|Picture Attribution: George Arnald (1766–1841), Public Domain, via Wikimedia Commons.
File URL: https://upload.wikimedia.org/wikipedia/commons/0/09/Aboukir.jpg
A Poem tells a Sad Story
Casabianca is a poem by the English poet Felicia Dorothea Hemans, first published in The Monthly Magazine, Vol 2, August 1826. The poem starts:
‘The boy stood on the burning deck Whence all, but he had fled;
The flame that lit the Battle’s wreck Shone round him o’er the dead.’
There’s a sad story behind the poem. The story comes from an extraordinary incident of devotion and heroism witnessed during the Battle of the Nile.
The Battle of the Nile
The Battle of the Nile was a major naval battle between the British Royal Navy and the Navy of the French Republic at Aboukir Bay on the Mediterranean coast, off the Nile Delta of Egypt. The Battle (from 1st to 3rd August 1798) was the climax of a naval campaign that had raged across the Mediterranean during the previous three months, as a large French convoy sailed from Toulon to Alexandria carrying an expeditionary force under General Napoleon Bonaparte. The British fleet was led in the Battle by Rear-Admiral Sir Horatio Nelson; the British fleet decisively defeated the French under Vice-Admiral François-Paul Brueys d’Aigalliers.
Bonaparte sought to invade Egypt as the first step in a campaign against British India as part of a wider effort to drive Britain out of the French Revolutionary Wars. As Bonaparte’s fleet crossed the Mediterranean, it was pursued by a British force under Nelson who had been sent from the British fleet in the Tagus to learn the purpose of the French expedition and to defeat it. He chased the French for more than two months, on several occasions missing them only by a matter of hours.
Bonaparte was aware of Nelson’s pursuit and enforced absolute secrecy about his destination. He was able to capture Malta and then land in Egypt without interception by the British naval forces.
With the French army ashore, the French fleet anchored in Aboukir Bay, 20 miles northeast of Alexandria, Egypt. Commander Vice-Admiral François-Paul Brueys d’Aigalliers believed he had established a formidable defensive position. He was wrong.
The British fleet arrived off Egypt on 1st August 1798 and discovered Brueys’s dispositions, and Nelson ordered an immediate attack. His ships advanced on the French line and split into two divisions as they approached. One cut across the head of the line and passed between the anchored French and the shore, while the other engaged the seaward side of the French fleet. Trapped in a crossfire, the leading French warships were battered into surrender during a fierce three-hour battle, while the centre succeeded in repelling the initial British attack. As British reinforcements arrived, the centre came under renewed assault and two hours before midnight, the French flagship L’Orient exploded.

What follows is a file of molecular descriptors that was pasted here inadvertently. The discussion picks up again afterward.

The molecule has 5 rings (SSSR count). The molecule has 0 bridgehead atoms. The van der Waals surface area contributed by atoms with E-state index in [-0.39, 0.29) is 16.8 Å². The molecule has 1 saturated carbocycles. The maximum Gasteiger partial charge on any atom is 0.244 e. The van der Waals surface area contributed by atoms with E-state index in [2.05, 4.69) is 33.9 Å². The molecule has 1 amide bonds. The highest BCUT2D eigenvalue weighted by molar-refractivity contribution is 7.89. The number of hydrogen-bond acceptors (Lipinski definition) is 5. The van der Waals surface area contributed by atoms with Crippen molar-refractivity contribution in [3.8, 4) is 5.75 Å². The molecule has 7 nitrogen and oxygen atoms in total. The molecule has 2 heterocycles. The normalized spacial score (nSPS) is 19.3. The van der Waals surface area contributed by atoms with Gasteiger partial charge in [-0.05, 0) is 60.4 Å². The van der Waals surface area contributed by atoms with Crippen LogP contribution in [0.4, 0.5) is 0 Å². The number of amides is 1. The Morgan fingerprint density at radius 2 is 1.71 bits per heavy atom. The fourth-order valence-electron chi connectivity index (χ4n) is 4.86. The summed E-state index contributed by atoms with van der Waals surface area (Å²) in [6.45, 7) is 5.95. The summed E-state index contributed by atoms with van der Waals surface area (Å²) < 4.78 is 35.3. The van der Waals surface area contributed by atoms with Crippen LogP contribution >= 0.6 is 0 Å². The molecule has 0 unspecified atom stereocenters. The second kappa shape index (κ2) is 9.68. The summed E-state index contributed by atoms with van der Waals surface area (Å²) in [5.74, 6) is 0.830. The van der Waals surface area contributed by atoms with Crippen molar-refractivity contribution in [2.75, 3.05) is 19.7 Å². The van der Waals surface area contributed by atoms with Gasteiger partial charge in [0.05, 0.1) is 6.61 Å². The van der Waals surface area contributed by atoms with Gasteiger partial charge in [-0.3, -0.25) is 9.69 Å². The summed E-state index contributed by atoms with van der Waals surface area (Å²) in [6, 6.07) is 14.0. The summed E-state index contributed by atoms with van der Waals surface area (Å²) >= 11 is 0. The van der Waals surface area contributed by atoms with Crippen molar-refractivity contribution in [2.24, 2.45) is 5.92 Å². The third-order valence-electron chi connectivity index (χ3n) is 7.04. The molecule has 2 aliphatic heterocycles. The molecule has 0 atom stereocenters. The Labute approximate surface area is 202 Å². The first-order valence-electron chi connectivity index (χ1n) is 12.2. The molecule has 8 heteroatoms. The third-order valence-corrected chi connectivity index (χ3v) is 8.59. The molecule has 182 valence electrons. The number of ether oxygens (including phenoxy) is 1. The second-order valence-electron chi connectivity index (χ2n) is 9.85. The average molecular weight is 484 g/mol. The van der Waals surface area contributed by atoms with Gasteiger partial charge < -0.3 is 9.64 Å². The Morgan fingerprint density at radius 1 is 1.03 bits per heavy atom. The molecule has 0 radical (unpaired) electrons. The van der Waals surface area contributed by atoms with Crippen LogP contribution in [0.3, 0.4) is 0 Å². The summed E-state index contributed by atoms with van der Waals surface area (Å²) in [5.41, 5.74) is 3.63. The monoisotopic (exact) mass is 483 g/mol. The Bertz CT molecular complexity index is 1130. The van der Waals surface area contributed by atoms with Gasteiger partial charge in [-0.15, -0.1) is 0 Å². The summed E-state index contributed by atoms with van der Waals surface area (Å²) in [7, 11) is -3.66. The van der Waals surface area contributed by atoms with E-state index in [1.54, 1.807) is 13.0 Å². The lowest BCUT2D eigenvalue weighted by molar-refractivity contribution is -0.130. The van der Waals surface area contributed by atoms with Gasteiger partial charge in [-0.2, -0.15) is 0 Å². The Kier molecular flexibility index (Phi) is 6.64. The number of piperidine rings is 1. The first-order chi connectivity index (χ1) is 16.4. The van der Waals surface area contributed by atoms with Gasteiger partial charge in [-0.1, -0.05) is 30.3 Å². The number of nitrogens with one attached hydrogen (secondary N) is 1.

The rear division of the French fleet attempted to break out of the bay, with Brueys dead and his vanguard and centre defeated, but only two ships of the line and two frigates escaped from a total of 17 ships engaged. The Battle reversed the strategic situation between the two nations’ forces in the Mediterranean and entrenched the Royal Navy in the dominant position it retained for the rest of the war.
The Commander’s Son: Casabianca
On 1st August 1798, the English naval squadron under Lord Nelson sailed into the Battle, catching the French fleet at anchor and completely unprepared. The French flagship was the L’Orient, and it soon found itself flanked by English ships attacking it from both sides. A fierce battle was soon raging, and the flashes of 2000 guns lit up the ships in the gathering darkness. L’Orient was caught by the English broadsides and was set ablaze.
It was then that the English sailors saw an amazing sight. There on that burning deck, they saw a boy standing alone. His name was Giocante Casabianca Joseph, the 12-year-old son of Luce Julien Joseph, the commander of L’Orient. There Casabianca stood, alone at his post. He was surrounded by flames and facing the astonished English foe. Soon afterwards, the fire reached the powder magazine deep down in the hold. The boy perished when L’Orient erupted in a massive explosion, the sound of which was heard at Rosetta, which was 20 miles away. And the glow of the fireball was seen as far away as Alexandria. It was an enormous explosion of a magnitude rarely seen back in those times.
The English sailors stood in awe at what they had just witnessed. For some twenty minutes, the guns were silent. The English officers and men were absolutely horrified at the carnage that had taken place. They sent a ship to rescue the survivors from the water. About 70 French sailors were saved.